You are currently browsing the daily archive for October 7, 2009.

I’m just glad that some of the Code Pink activists have the depth to listen to their sister organization in Afghanistan.  I don’t know where I fall in terms of policy in the country, but sometimes life just isn’t simple enough to accommodate an ideologically based absolutist position.  Do progressive activists really want to pull out of the country and leave girls vulnerable to the men throwing acid on their faces for showing up to school to learn how to read?  Do American feminists continue to  argue that the burka in Muslim culture context is actually a symbol of empowerment?  Bear in mind that a large number women in Kandahar, upon arrival of American troops, tossed their burkas into piles on the streets and torched them.  Afghan women, the feminists, are afraid.

Kudos to Medea Benjamin for thinking it over.  And it’s not an easy paradox – reminiscent of the progressive activists during the civil rights era who had mixed feelings about the use of National Guard to enforce integration.  Certainly her intelligence can respond to the cognitive dissonance, integrating the new data into a fresh ideological framework.  Of course, preferable would be the loosening up of dogma and the recognition of nuance and complexity.  Advocating independent thinking however carries a price.  Slogans are harder to write.  You can’t work speeches off a template of “isms” and villains.

Solidarity carries certain responsibilities.  Maybe the peace movement in general can learn to listen a little.  It’s out of practice.

The Fortuna City Council voted to install a plaque which reads “In God We Trust” on a wall in the Council Chambers.  The Council was responding to a push from an organization called “In God We Trust-America, Inc.,” which is pushing for the motto to be installed in city halls around the state.  The organization’s mission is:

“To Promote Patriotism
By Encouraging Elected Officials
To Display Our National Motto,
“In God We Trust”
In Every City Hall in America.”

Over 50 California cities have signed on, most of them in the conservatives areas of the state.  The organization insists it’s all about patriotism and not pushing religion.  As the Times Standard article suggests, there is probably safe harbor against the Establishment Clause for the motto since it’s been on our currency for half a century (during the McCarthy era when we also injected “under God” into the Pledge of Allegiance – seen as a weapon  against “atheist communism”).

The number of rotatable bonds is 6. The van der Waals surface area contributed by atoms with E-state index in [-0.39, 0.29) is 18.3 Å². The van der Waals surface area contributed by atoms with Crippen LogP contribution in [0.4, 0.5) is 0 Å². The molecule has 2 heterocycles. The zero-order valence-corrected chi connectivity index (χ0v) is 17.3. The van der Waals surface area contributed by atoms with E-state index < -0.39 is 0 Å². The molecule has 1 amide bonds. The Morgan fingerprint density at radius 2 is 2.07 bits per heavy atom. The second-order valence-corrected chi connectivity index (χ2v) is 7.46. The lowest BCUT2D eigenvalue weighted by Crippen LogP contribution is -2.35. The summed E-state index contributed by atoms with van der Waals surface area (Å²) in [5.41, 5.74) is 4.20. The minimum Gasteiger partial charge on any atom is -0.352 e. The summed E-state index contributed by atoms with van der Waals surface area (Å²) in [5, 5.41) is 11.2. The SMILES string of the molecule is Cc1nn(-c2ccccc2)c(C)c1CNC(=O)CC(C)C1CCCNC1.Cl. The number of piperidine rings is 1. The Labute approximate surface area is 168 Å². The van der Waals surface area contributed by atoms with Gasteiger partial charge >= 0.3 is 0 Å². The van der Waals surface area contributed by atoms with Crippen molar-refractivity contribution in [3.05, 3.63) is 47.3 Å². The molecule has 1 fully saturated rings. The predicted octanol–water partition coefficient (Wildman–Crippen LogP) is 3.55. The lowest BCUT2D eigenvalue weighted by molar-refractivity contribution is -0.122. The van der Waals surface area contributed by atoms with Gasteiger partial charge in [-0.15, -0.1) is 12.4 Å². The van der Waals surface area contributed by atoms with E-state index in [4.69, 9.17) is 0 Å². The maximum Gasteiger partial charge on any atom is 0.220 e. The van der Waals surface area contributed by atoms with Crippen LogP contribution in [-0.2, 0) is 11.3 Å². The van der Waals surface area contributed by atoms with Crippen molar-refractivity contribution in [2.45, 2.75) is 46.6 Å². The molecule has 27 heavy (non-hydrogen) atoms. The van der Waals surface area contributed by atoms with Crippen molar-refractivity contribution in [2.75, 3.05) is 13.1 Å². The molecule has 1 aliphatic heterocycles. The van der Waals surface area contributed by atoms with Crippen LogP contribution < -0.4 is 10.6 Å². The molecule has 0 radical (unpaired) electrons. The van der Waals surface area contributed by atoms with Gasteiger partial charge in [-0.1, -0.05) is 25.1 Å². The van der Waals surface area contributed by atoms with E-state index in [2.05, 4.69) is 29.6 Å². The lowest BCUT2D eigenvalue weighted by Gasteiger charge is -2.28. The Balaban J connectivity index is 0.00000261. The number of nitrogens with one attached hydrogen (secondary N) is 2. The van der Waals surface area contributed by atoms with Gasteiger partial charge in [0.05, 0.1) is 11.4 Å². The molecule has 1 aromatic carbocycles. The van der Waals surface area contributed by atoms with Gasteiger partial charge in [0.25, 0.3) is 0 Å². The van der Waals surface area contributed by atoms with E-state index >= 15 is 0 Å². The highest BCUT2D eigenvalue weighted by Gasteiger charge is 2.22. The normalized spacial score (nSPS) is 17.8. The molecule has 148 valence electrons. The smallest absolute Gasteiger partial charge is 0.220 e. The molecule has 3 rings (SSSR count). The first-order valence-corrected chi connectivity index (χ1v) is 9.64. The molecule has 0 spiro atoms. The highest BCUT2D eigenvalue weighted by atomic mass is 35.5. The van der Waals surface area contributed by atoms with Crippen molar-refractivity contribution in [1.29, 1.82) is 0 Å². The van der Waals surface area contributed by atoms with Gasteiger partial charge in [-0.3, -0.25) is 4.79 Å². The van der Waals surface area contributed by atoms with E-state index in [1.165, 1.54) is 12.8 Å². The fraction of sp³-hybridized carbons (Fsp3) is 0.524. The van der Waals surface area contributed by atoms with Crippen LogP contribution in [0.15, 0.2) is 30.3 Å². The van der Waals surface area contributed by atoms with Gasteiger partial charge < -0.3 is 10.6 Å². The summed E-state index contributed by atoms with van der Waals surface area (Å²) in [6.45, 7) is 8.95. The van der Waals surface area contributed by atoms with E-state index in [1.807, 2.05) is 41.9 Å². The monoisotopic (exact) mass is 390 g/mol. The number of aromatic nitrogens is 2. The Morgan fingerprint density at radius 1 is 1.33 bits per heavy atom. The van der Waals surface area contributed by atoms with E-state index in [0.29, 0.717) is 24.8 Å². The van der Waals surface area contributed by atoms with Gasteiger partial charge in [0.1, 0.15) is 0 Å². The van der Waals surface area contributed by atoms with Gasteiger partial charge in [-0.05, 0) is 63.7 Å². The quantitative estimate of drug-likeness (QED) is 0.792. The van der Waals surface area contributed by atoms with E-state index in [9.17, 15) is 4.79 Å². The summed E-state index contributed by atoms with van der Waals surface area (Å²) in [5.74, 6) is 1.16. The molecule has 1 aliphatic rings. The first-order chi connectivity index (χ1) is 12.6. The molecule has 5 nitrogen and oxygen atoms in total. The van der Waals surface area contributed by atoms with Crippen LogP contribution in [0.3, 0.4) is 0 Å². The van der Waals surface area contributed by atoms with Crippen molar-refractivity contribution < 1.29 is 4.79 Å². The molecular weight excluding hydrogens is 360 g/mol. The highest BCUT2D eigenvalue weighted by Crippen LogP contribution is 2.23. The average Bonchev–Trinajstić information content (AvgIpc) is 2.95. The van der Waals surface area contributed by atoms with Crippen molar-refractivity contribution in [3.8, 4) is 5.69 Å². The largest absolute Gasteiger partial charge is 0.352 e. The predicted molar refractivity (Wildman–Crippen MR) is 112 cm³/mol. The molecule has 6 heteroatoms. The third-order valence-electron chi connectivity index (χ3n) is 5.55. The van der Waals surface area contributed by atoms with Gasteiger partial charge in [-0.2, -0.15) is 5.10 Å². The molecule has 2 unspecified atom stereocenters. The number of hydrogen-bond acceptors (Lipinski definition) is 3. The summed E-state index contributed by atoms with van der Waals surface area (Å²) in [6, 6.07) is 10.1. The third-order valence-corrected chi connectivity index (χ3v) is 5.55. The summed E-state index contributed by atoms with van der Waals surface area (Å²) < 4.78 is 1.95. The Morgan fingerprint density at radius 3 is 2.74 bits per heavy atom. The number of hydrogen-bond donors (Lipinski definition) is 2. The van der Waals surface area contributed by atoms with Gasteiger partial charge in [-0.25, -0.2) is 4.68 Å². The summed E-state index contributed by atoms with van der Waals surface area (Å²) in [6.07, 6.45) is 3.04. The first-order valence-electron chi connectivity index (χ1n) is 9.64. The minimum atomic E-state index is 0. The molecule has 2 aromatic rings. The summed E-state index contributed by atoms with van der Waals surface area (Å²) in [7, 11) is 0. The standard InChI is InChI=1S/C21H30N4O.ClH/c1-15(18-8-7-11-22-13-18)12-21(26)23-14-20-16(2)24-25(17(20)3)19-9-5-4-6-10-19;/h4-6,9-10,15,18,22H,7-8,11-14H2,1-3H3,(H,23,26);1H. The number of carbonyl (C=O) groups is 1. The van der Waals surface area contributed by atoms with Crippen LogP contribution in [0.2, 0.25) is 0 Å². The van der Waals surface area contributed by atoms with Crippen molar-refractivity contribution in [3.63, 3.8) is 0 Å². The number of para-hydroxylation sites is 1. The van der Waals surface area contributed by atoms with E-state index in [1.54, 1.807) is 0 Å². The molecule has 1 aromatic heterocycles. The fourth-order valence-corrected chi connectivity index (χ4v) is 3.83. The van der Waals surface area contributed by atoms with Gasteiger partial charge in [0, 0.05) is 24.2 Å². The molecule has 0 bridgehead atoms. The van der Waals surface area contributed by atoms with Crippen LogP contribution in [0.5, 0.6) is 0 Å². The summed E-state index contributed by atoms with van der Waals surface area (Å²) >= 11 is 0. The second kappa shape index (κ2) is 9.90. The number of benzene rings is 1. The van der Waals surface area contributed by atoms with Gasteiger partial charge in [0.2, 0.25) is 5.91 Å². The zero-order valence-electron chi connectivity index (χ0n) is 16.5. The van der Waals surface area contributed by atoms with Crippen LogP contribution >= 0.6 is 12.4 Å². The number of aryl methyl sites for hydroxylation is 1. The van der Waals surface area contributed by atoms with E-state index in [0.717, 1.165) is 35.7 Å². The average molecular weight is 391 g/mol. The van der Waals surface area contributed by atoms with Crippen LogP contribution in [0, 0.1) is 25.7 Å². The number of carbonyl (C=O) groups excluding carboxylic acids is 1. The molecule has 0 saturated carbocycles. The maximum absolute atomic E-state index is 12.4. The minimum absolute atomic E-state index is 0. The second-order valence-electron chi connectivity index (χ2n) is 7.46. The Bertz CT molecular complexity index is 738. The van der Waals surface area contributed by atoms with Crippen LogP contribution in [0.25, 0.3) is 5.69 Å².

I’ve long thought the ACLU is counterproductively anal about religious displays on public property, and I don’t think a lawsuit is worth the effort even if it could prevail.  But I’m not convinced that this is about patriotism and cultural heritage as the organization claims.  It comes across to me as more of a “neener, neener” mini-backlash against the perceived secularization of the culture at large – as in sticking it to the (secular humanist) man.

Here’s an old Chronicle article on the founder Jacquie Sullivan who lives in Bakersfield, “the buckle of California’s Bible belt.”

The debate about what is appropriate for public agencies and officials to “express” in religious terms often starts with Jefferson’s “wall of separation letter.”  Liberals often refer to the portion preserved in the original, but omitted by Jefferson in the final draft to avoid offending people like Ms. Sullivan.  Conservatives often argue that we should ignore that part since Jefferson elected to omit it, but the point is that he personally felt it was important for the president to refrain from even minor religious expressions.

Congress thus inhibited from acts respecting religion, and the Executive authorised only to execute their acts, I have refrained from presenting even occasional performances of devotion presented indeed legally where an Executive is the legal head of a national church, but subject here, as religious exercises only to the voluntary regulations and discipline of each respective sect.

The debate will no doubt rage for the duration of our lifetimes, as the Supreme Court rulings are hardly a bastion of guiding consistency on the matter.